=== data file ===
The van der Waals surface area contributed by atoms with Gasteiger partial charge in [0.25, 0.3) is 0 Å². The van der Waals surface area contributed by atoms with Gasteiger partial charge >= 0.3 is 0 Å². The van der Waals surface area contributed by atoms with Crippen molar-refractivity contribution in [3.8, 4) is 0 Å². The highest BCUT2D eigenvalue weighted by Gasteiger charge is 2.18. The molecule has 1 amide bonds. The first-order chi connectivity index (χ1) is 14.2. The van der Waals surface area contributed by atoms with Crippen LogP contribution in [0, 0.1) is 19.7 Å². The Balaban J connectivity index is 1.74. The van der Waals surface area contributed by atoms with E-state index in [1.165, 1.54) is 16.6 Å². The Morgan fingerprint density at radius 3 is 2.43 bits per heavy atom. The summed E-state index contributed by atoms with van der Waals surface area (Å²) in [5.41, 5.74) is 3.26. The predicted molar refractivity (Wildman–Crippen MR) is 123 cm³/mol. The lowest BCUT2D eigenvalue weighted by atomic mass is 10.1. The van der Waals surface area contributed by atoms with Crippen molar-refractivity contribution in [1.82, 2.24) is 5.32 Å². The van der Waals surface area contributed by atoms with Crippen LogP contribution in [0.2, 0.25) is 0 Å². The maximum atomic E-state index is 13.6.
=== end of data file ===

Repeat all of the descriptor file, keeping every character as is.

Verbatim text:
The van der Waals surface area contributed by atoms with Gasteiger partial charge in [0.25, 0.3) is 0 Å². The van der Waals surface area contributed by atoms with Gasteiger partial charge >= 0.3 is 0 Å². The van der Waals surface area contributed by atoms with Crippen molar-refractivity contribution in [3.8, 4) is 0 Å². The highest BCUT2D eigenvalue weighted by Gasteiger charge is 2.18. The molecule has 1 amide bonds. The first-order chi connectivity index (χ1) is 14.2. The van der Waals surface area contributed by atoms with Crippen LogP contribution in [0, 0.1) is 19.7 Å². The Balaban J connectivity index is 1.74. The van der Waals surface area contributed by atoms with E-state index in [1.165, 1.54) is 16.6 Å². The Morgan fingerprint density at radius 3 is 2.43 bits per heavy atom. The summed E-state index contributed by atoms with van der Waals surface area (Å²) in [5.41, 5.74) is 3.26. The predicted molar refractivity (Wildman–Crippen MR) is 123 cm³/mol. The lowest BCUT2D eigenvalue weighted by atomic mass is 10.1. The van der Waals surface area contributed by atoms with Crippen molar-refractivity contribution in [1.82, 2.24) is 5.32 Å². The van der Waals surface area contributed by atoms with Crippen LogP contribution in [0.2, 0.25) is 0 Å². The maximum atomic E-state index is 13.6.